cOST ACCY Chapter 16 Outlines

cOST ACCY Chapter 16 Outlines - Chapter Outlines- CHAPTER...

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Chapter Outlines- CHAPTER 16 JOINT PRODUCTS AND BY PRODUCTS A. Cost Management Challenges. There are two questions asked in this chapter. 1. How do cost managers anticipate and resolve potential conflicts between joint-product and process decision making and external reporting? 2. If joint-cost allocations are arbitrary, does that mean they are meaningless? B. Learning Objectives – This chapter has 5 learning objectives. 1. It teaches how to use cost management information to increase profits from using scarce resources of joint production processes. 2. It demonstrates how to use cost-management data in the sell-or-process further decision. 3. Chapter 8 presents explanations of the net-realizable-value and physical-measures joint cost allocation methods. 4. The chapter explains the differences between the joint-cost methods and why one way or the other may be preferred. 5. It shows how to account for by-products. C. In order to understand joint processes and joint products, there are five terms to understand. 1. A joint process is some common set of inputs or activities that result in two or more products. The cost of the inputs/activities must be allocated to the separate products because they represent part of inventory costs for different inventory items. In Chapter 6, where job costing was explained, there were many costs that could be traced directly to one unit of product because each job represented a unit of product. Costs that were not directly related to a particular job had to be allocated. ___ In Chapter 7, process costing was described as an appropriate costing method when every unit of product is homogeneous. The types of products that occur in a joint process environment are dissimilar from each other, yet a significant portion of the cost cannot be directly traced to any one of the two or more products being produced. ___ Joint processes create a different type of cost assignment problem. One input or process is used to create two or more types of output. The costs that result from the joint process must be allocated to the joint products because the costs are production costs, which must be inventoried, and eventually included as part of cost of goods sold. 2. Joint products are the result of a joint process. That is, two or more outputs result from the common set of inputs. Since the joint process cannot be split into the portions that each product causes separately, allocation of joint costs is used to assign these costs.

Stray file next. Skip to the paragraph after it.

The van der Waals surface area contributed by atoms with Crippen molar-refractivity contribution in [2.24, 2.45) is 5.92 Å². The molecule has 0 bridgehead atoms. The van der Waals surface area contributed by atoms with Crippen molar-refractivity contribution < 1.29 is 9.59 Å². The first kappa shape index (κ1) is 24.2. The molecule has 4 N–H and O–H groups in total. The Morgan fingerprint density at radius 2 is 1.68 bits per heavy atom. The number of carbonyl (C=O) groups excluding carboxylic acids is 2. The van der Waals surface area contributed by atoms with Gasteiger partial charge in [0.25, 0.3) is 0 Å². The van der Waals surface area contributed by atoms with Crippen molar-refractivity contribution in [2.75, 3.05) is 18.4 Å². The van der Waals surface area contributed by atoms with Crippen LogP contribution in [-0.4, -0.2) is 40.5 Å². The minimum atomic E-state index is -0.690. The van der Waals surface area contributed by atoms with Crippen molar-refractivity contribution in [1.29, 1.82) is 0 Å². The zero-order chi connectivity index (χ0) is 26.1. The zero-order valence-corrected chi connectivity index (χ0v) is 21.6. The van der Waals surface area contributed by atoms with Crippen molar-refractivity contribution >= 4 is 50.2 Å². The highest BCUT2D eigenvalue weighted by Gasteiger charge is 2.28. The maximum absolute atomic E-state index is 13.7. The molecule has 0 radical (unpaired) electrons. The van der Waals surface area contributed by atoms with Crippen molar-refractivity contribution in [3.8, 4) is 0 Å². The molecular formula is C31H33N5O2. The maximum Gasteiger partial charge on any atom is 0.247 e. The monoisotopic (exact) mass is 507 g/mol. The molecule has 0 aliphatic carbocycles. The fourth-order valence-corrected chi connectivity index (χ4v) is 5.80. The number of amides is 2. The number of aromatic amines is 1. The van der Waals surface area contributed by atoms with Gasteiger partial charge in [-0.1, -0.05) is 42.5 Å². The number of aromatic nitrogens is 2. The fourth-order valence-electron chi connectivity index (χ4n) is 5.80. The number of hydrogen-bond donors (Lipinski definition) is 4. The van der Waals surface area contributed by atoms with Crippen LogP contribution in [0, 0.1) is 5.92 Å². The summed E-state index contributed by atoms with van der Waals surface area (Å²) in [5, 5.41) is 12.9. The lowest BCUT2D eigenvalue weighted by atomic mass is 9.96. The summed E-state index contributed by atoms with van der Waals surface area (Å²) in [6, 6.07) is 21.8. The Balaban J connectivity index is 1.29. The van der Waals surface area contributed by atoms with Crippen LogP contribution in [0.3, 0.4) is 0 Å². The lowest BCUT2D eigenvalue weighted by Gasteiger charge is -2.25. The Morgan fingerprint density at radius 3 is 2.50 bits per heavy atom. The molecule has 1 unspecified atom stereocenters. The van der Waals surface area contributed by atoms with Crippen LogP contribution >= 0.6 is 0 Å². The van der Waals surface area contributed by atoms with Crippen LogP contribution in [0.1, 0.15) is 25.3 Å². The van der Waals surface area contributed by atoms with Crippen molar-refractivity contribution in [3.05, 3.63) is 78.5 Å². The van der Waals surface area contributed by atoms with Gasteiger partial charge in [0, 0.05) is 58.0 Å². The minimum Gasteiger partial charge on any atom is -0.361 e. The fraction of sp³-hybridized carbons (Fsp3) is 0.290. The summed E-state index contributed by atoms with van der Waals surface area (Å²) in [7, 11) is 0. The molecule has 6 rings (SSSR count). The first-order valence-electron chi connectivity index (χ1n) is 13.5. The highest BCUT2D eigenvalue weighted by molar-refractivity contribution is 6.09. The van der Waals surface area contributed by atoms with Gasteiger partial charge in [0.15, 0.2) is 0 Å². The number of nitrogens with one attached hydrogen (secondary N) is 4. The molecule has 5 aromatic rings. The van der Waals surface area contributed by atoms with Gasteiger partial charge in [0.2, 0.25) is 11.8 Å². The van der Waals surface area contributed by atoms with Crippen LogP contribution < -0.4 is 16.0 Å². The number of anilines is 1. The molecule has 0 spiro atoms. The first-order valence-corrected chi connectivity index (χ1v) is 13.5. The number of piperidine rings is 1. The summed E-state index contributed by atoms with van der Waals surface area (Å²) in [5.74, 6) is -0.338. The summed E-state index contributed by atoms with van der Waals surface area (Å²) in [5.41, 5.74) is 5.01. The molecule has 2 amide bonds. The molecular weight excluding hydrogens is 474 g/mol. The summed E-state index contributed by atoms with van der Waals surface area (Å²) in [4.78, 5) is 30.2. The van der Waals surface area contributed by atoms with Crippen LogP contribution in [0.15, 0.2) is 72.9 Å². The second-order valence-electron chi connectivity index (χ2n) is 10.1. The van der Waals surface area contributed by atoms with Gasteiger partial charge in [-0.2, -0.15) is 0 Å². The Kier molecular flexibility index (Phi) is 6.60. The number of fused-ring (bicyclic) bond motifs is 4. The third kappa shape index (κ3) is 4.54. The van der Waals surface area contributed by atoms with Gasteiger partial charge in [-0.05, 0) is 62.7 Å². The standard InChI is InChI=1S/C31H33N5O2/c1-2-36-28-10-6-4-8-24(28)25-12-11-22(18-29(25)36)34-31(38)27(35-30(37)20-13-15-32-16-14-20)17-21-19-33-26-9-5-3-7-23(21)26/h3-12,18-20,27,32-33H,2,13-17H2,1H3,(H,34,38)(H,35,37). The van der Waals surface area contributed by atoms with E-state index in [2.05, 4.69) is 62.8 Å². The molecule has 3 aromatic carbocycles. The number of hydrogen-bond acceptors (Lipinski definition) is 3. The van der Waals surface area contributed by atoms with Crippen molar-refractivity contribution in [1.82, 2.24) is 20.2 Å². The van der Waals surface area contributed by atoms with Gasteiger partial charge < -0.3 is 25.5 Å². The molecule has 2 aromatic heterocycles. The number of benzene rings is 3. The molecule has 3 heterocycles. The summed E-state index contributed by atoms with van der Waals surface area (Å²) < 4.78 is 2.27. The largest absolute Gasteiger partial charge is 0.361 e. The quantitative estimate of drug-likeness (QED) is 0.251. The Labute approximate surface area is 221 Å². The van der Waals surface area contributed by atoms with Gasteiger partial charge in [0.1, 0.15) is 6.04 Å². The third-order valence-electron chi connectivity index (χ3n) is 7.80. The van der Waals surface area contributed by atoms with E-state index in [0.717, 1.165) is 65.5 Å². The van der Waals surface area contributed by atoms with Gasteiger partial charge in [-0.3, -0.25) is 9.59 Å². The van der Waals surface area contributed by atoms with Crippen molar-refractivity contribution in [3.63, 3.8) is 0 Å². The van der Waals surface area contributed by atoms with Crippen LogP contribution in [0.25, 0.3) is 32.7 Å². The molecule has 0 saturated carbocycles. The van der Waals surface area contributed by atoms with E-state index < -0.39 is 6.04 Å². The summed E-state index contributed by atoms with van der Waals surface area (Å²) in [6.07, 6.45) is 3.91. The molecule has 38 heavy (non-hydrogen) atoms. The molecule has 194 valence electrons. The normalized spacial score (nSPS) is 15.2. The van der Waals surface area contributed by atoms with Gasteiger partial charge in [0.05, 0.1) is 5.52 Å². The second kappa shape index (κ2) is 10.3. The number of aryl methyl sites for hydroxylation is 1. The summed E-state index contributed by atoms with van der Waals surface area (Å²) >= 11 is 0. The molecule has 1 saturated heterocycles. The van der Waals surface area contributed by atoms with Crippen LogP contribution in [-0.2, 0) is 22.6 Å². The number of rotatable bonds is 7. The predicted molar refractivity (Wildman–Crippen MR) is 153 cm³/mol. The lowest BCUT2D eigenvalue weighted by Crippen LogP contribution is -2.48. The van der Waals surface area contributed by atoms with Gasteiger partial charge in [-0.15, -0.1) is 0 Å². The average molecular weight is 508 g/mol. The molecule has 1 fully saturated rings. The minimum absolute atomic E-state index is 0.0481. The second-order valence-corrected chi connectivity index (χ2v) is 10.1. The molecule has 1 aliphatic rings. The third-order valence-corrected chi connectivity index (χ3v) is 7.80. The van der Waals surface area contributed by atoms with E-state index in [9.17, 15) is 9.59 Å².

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3. Joint costs (or joint-process costs) are costs that arise from the common set of inputs. These are the costs that must be allocated among the joint products. Joint costs occur before the joint products emerge as separate, distinguishable products. Joint costs use batch and facility-level resources. 4.
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This note was uploaded on 05/04/2011 for the course ACCY 121 taught by Professor Fagan,k during the Spring '08 term at CSU Sacramento.

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cOST ACCY Chapter 16 Outlines - Chapter Outlines- CHAPTER...

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